Nazi Propaganda, From The United States Holocaust Memorial Museum Holocaust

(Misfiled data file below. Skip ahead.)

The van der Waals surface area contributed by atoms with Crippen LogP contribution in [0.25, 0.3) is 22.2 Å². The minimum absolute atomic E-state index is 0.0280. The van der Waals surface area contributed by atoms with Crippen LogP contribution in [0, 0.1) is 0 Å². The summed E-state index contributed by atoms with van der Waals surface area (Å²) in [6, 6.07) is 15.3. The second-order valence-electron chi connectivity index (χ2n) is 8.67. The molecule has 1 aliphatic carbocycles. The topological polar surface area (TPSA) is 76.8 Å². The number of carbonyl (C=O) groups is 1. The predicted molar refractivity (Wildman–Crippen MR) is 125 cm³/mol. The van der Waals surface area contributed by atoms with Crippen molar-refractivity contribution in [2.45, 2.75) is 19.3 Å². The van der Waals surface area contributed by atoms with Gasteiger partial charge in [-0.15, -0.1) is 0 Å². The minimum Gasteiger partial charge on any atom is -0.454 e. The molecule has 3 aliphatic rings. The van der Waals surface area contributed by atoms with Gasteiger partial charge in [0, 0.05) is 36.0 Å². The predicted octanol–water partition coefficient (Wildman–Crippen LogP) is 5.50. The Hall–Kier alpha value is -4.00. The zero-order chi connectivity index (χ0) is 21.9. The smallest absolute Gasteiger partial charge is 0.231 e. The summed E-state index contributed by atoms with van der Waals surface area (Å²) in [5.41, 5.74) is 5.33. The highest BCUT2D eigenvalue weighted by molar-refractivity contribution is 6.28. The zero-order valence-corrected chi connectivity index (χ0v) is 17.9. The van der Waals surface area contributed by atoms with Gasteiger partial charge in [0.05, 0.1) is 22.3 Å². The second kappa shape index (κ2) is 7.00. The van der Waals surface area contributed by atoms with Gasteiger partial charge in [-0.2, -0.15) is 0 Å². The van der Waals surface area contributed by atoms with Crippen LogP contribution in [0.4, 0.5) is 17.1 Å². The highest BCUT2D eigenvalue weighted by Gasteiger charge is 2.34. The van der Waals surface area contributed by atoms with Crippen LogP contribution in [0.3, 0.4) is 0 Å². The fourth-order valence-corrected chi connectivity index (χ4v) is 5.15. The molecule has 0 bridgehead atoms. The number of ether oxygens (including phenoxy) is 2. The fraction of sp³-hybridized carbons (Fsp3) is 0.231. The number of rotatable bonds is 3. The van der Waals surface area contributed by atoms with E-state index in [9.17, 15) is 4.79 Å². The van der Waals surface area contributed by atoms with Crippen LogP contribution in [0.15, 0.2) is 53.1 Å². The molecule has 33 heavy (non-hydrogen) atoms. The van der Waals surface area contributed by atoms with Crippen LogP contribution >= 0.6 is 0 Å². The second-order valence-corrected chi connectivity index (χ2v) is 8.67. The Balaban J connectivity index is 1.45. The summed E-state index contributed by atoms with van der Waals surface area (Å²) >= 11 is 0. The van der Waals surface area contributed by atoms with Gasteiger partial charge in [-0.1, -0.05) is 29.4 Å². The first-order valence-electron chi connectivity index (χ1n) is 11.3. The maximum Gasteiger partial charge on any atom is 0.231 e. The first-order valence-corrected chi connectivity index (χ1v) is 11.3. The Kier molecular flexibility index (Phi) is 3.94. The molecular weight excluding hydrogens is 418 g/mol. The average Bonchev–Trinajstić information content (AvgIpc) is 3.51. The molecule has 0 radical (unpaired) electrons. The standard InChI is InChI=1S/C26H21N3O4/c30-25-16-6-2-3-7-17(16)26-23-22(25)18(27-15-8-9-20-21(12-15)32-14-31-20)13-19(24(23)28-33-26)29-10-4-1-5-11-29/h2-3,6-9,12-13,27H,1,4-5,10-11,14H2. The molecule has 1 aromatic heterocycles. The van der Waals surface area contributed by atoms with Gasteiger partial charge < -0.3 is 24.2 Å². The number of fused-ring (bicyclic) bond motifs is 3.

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Ishan Matta Mrs. Edussuriya Freshman Honors English 19/5/15 Source#1 “Nazi Propaganda” This article, “Nazi Propaganda”, from the United States Holocaust Memorial Museum Holocaust Encyclopedia, has proved to be a very helpful resource. It is a very current page - it was updated in June of 2014. I found this web page while googling “Nazi Propaganda”. The source appears to be very reliable, and it has plenty of useful information about the history of Nazi Propaganda. This page directly relates to my Research Project - it deals with Nazi Propaganda, which is one of the focuses of my project. Propaganda is a way of trying to “force a doctrine on the whole people” (Nazi Propaganda). That quote is written in the first piece of Hitler’s Nazi propaganda - his book Mein Kampf. As soon as he got out of jail, he helped the Nazis take power of Germany. Once they did, he created a Reich Ministry of Public Enlightenment and Propaganda. The goal of this organization was to spread the Nazi ideals through press, films, radio, music, books, theater and other arts, and school education. The propaganda that was being spread had many goals - those goals included promoting Hitler and the Nazi party, encouraging anti-Semitism, and eventually, encouraging support for World War II. Some examples of anti-Semitism include framing the Jews for communism in Russia, portraying Jews as a threat to Germany, and simply making Jews look bad. Many political cartoons and movies were

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